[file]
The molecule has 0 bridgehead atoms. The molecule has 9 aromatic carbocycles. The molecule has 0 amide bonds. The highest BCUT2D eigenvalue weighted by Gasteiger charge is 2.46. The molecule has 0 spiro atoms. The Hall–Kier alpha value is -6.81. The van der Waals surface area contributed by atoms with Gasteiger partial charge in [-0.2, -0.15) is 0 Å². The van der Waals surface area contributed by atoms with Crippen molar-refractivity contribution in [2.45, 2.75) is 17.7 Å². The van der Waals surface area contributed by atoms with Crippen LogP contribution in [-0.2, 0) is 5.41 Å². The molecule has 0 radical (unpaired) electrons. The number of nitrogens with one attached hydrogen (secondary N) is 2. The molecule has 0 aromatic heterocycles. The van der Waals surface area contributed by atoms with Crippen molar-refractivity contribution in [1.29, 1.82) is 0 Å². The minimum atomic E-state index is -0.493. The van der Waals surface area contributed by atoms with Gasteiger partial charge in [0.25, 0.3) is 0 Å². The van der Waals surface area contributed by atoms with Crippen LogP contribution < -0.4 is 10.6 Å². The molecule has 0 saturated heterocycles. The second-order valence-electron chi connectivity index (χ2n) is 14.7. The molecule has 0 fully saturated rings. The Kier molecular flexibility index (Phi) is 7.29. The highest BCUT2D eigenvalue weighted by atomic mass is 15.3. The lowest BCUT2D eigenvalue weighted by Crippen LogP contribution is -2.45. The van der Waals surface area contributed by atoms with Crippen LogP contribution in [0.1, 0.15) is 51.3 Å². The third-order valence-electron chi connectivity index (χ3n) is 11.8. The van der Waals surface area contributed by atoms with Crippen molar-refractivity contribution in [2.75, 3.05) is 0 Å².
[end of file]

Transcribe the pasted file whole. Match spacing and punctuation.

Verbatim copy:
The molecule has 0 bridgehead atoms. The molecule has 9 aromatic carbocycles. The molecule has 0 amide bonds. The highest BCUT2D eigenvalue weighted by Gasteiger charge is 2.46. The molecule has 0 spiro atoms. The Hall–Kier alpha value is -6.81. The van der Waals surface area contributed by atoms with Gasteiger partial charge in [-0.2, -0.15) is 0 Å². The van der Waals surface area contributed by atoms with Crippen molar-refractivity contribution in [2.45, 2.75) is 17.7 Å². The van der Waals surface area contributed by atoms with Crippen LogP contribution in [-0.2, 0) is 5.41 Å². The molecule has 0 radical (unpaired) electrons. The number of nitrogens with one attached hydrogen (secondary N) is 2. The molecule has 0 aromatic heterocycles. The van der Waals surface area contributed by atoms with Crippen molar-refractivity contribution in [1.29, 1.82) is 0 Å². The minimum atomic E-state index is -0.493. The van der Waals surface area contributed by atoms with Gasteiger partial charge in [0.25, 0.3) is 0 Å². The van der Waals surface area contributed by atoms with Crippen LogP contribution < -0.4 is 10.6 Å². The molecule has 0 saturated heterocycles. The second-order valence-electron chi connectivity index (χ2n) is 14.7. The molecule has 0 fully saturated rings. The Kier molecular flexibility index (Phi) is 7.29. The highest BCUT2D eigenvalue weighted by atomic mass is 15.3. The lowest BCUT2D eigenvalue weighted by Crippen LogP contribution is -2.45. The van der Waals surface area contributed by atoms with Crippen LogP contribution in [0.1, 0.15) is 51.3 Å². The third-order valence-electron chi connectivity index (χ3n) is 11.8. The van der Waals surface area contributed by atoms with Crippen molar-refractivity contribution in [2.75, 3.05) is 0 Å².